AC: What is happening to keep the money from cannabis in the right hands?

WB: New regulations purported to streamline its use for medical purposes in Canada are actually going to sharply increase costs by restricting production solely to business operations; the regulations will actually criminalize individual users growing their own plants. In addition, all recreational use will also still be criminalized. In the US, in the characteristically heterogenous way of our neighbours to the south, some states have gone whole-hog and legalized it in every way, right next to others that maintain rigid and heavy-handed prosecution and criminalization.

AC: So you think its best to decriminalize it, right?

WB: All the evidence – that is to say all the credible evidence – around making cannabis widely accessible in plant form indicates this will save governments a vast amount of money, time and enforcement energy. And it won’t result in an increased level of addiction or even an increase in use. In fact, taking Portugal as an example, the opposite is likely to take place. It makes good economic – as well as social – sense to de-criminalize and eventually legalize cannabis.

AC: Let’s talk of its medical uses.

WB: It actually makes good medical sense to use it as a direct plant extract because of the ease with which plants can be bred to produce specific therapeutic compounds, either terpinoids or cannabinoids. It is consequently radically inexpensive.

AC: I bet pharma wouldn’t like a stinky, little inexpensive-to-grow and highly effective plant muscling in on its territory.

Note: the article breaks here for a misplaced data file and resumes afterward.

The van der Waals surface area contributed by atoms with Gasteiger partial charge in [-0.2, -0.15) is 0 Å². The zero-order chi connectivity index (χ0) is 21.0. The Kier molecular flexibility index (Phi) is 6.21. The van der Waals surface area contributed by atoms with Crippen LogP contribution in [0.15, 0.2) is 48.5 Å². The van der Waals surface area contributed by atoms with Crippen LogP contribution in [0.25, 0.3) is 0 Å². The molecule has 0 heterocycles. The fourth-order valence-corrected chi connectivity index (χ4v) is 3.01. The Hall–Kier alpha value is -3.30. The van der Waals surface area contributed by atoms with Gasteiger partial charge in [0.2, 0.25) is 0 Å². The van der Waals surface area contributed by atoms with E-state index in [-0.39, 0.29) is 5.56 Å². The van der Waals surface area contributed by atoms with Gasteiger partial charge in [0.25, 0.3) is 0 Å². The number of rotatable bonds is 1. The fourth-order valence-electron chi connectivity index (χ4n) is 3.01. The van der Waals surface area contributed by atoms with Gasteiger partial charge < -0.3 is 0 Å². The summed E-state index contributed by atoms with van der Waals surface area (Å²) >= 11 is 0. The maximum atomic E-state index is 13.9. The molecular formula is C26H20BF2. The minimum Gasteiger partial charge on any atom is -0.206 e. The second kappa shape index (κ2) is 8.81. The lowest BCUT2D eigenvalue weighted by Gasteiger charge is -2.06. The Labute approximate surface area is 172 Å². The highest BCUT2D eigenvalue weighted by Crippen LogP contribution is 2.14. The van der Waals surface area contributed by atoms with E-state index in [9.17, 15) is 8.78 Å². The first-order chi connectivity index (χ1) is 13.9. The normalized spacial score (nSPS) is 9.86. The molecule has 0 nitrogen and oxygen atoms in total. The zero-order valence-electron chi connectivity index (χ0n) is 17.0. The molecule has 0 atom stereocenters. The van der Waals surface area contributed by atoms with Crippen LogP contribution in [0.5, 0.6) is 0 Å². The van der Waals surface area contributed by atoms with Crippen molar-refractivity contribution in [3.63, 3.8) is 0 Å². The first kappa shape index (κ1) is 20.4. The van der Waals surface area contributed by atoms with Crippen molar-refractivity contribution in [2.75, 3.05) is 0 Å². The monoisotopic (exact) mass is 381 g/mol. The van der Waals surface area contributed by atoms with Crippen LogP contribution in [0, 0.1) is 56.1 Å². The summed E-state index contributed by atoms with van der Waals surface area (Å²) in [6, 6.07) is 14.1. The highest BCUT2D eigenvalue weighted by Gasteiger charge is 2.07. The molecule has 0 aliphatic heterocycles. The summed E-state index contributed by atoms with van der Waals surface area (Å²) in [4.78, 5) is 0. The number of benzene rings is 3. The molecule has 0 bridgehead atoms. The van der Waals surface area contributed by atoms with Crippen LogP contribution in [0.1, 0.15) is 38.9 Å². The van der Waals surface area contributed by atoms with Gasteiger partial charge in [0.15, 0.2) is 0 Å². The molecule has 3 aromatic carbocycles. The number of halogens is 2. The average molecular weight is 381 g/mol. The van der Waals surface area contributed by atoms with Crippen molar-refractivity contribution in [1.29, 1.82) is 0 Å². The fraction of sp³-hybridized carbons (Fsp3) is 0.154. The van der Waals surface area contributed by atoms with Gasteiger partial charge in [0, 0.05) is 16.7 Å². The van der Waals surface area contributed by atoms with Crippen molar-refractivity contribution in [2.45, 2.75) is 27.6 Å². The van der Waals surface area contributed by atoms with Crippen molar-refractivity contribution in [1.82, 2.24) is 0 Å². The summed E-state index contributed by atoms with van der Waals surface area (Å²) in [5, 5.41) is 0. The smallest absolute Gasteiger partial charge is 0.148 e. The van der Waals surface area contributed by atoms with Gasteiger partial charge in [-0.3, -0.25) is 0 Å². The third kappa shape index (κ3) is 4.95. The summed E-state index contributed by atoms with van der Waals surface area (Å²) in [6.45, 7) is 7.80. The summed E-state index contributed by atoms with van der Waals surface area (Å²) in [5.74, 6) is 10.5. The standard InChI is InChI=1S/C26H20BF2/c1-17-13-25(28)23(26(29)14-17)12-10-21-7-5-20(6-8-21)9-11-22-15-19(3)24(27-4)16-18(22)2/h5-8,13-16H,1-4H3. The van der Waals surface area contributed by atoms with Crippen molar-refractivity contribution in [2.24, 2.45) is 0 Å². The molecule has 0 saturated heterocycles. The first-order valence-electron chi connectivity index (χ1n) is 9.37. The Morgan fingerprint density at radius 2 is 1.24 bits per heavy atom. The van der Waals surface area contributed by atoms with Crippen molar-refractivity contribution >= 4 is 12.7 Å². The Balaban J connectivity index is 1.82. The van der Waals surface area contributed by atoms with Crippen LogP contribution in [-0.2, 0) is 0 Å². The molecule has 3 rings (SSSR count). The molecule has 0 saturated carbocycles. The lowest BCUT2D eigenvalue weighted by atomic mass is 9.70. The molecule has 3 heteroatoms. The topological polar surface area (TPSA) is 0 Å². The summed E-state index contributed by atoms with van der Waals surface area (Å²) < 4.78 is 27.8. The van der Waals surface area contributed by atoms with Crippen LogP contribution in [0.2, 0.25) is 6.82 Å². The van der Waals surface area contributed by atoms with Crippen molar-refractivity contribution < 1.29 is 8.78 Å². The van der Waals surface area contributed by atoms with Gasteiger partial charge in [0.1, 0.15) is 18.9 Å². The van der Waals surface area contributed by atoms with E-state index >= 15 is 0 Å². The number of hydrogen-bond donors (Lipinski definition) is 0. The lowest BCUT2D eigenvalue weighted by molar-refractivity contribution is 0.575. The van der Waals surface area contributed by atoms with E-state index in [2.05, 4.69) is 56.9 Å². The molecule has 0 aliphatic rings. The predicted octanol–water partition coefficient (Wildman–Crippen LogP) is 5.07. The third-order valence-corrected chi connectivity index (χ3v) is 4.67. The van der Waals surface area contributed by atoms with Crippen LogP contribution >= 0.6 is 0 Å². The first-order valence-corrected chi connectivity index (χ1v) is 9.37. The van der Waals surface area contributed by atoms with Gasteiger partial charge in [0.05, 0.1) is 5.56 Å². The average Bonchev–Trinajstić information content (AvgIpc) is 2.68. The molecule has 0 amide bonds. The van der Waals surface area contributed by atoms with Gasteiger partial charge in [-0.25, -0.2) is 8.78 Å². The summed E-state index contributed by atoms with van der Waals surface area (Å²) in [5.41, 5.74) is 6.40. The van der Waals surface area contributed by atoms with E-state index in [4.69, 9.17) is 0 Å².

WB: Exactly. The governments of most “developed” countries have sold out so much to a corporate agenda that the idea of a whole sector such as “health” being able to access therapeutic agents that really really work, and are really really safe is a huge blow to this dominant orientation. Big Pharma is entirely constructed on the basis of intellectual property rights law and friends in high places. Cannabis the plant – which can’t be patented – circumvents this entire massive industrial/regulatory edifice.

History is replete with conflicts engendered by people with far more power and wealth than brains. Big Pharma, Big Ag, Big Chem, Big Nuclear, Big Retail, Big Food – these are all sectors which, in the 20th and 21st centuries, have acquired all of these attributes. Cannabis, in its small but pervasive way, challenges the foundation on which every one of these sectors rests. As a consequence, there are powerful forces in play doing their best to obstruct relatively unfettered access to cannabis.

AC: I remember walking down a road on the edge of town in Katmandu, Nepal and seeing marijuana growing in the ditches like a weed. Some societies aren’t so obsessed with regulating the use of that plant.